• What is immunotherapy?
  • What are types of cancer immunotherapy?
  • How is the future of immunotherapy?

Immunotherapy, also called biological therapy, has improved upon the treatment of various cancers. Why? This treatment boosts your quality of life significantly and prolongs your survival much more as compared to other therapies.

What Is Immunotherapy?

If you have allergies, you probably had allergy shots due to common cold and red eyes. Each does contains a very low concentration of c allergens.

The vaccine activates your immune system, but the dose is not high enough to make you sick. Doses are gradually increased. This enables you tolerate the allergen better.

In other words, you acquire immunity.

These allergy shots are a kind of immunotherapy. The same principle applies to vaccines of other diseases, such as measles and mumps.

How is this related to cancer?

A disease develops when a certain cell of your body acts abnormally. Researchers hope that immunotherapy activates natural defense mechanism of the body against cancer just like other microbes, viruses and allergies.

One of the approaches is to ensure that your body uses all available means to attack the cancer. Another one is to empower your defense mechanisms.

What are Types of Cancer Immunotherapy?

Researchers investigate numerous methods to help your immune system recognize and destroy the cancer cells.

 Adoptive T-Cell Immunotherapy

This method has been designed to strengthen main cells of your immune system. Basically, researchers try to separate the T cells (white blood cells in your immune system) in the tumor and identify the ones that are most effectively fighting the cancer. After they are identified, scientists use genetic engineering to make those cells more powerful and they are infused back into a vein of your body.

This approach is quite promising for treatment of many cancer types.

Car T-cell therapy.

Car-T cell therapy is a type of adoptive T-cell immunotherapy. This therapy is sometimes used for certain types of lymphoblastic leukemia in children and young adults and for B cell lymphoma in adults, when other treatments fail in these diseases.

 Cancer Vaccines share the same pathway with many other methods. They are usually divided into two groups:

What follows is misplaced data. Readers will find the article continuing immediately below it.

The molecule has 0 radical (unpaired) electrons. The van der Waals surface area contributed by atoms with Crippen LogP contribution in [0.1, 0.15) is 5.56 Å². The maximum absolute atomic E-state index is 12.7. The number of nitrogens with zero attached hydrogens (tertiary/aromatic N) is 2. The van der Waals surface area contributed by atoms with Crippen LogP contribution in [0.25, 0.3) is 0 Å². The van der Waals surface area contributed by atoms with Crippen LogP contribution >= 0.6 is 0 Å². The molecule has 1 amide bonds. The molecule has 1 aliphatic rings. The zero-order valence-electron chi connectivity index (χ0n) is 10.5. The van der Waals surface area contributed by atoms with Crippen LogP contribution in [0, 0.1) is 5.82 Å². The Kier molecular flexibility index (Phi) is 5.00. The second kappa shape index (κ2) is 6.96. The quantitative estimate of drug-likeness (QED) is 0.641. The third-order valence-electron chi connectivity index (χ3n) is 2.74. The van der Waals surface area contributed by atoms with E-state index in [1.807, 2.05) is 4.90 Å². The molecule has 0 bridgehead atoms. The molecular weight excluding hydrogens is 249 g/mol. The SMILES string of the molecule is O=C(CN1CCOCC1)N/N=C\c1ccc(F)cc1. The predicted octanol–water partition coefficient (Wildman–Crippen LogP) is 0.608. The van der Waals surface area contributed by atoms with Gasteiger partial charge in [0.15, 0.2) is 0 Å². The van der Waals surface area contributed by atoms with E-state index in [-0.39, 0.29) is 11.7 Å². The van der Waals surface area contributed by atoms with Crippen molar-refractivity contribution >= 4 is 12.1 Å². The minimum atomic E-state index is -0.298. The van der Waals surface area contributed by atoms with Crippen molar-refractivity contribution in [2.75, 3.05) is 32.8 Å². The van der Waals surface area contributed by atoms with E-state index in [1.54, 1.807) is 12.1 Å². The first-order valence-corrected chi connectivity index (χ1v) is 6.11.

Preventive vaccines have many common features with traditional ones. Both act with a substance, called antigen that stimulates your immune system mildly. One preventive cancer vaccine is used against Human Papilloma virus (HPV). This virus causes cervical, anal and other cancers.

Therapeutic vaccines try to help your T-cells identify and destroy specific cancers. Those vaccines can also be designed to increase number of antibodies (cells that destroy the invaders) in bloodstream. For instance, the vaccine developed for advanced stage pancreatic cancer is investigated in clinical trials.

Checkpoint Inhibitors

There are braking/control mechanisms to have healthy cells not attacked and killed by our immune system.

Sometimes, cancer cells take advantage of this mechanism and hide from your defense system by presenting themselves like a healthy cell. Hence, your system does not perceive the cancer cells as invaders.

These drugs help your immune system identify cancer as a problem and attack cancer cells.

Checkpoint inhibitors are clinically tried in many types of cancer. Certain individuals with metastatic melanoma and lung, gall bladder, kidney, head and neck cancers as well as Hodgkin lymphoma are treated with this method.

 Monoclonal antibodies are molecules that are produced in laboratories. These antibodies are designed to identify and attack cancer cells.

Your immune system is successful in terms of identifying the harmful organisms, but the bad news is that it does not always perceive the cancer cells as a problem.

Monoclonal antibodies ensure that your body launches an attack. They attach to cancer cells. Then, just like a beacon, they make those cells visible for your immune system and ensure a better struggle with those cells.

Some monoclonal antibodies can make the chemotherapy drugs or radioactive agents attach on themselves and help stop the growth of cancer cells.

These molecules treat many types of cancer. Researchers continue to investigate the possibility of treatment for many others.

How is the future of immunotherapy?

Researchers strive to discover new ways to help your immune system fight cancer and understand the defense mechanisms and how they protect you better.

Scientists also investigate how to combine immunotherapy with other treatments to ensure it works much better. Researchers also study the potential outcomes of combining two immunotherapy modalities.

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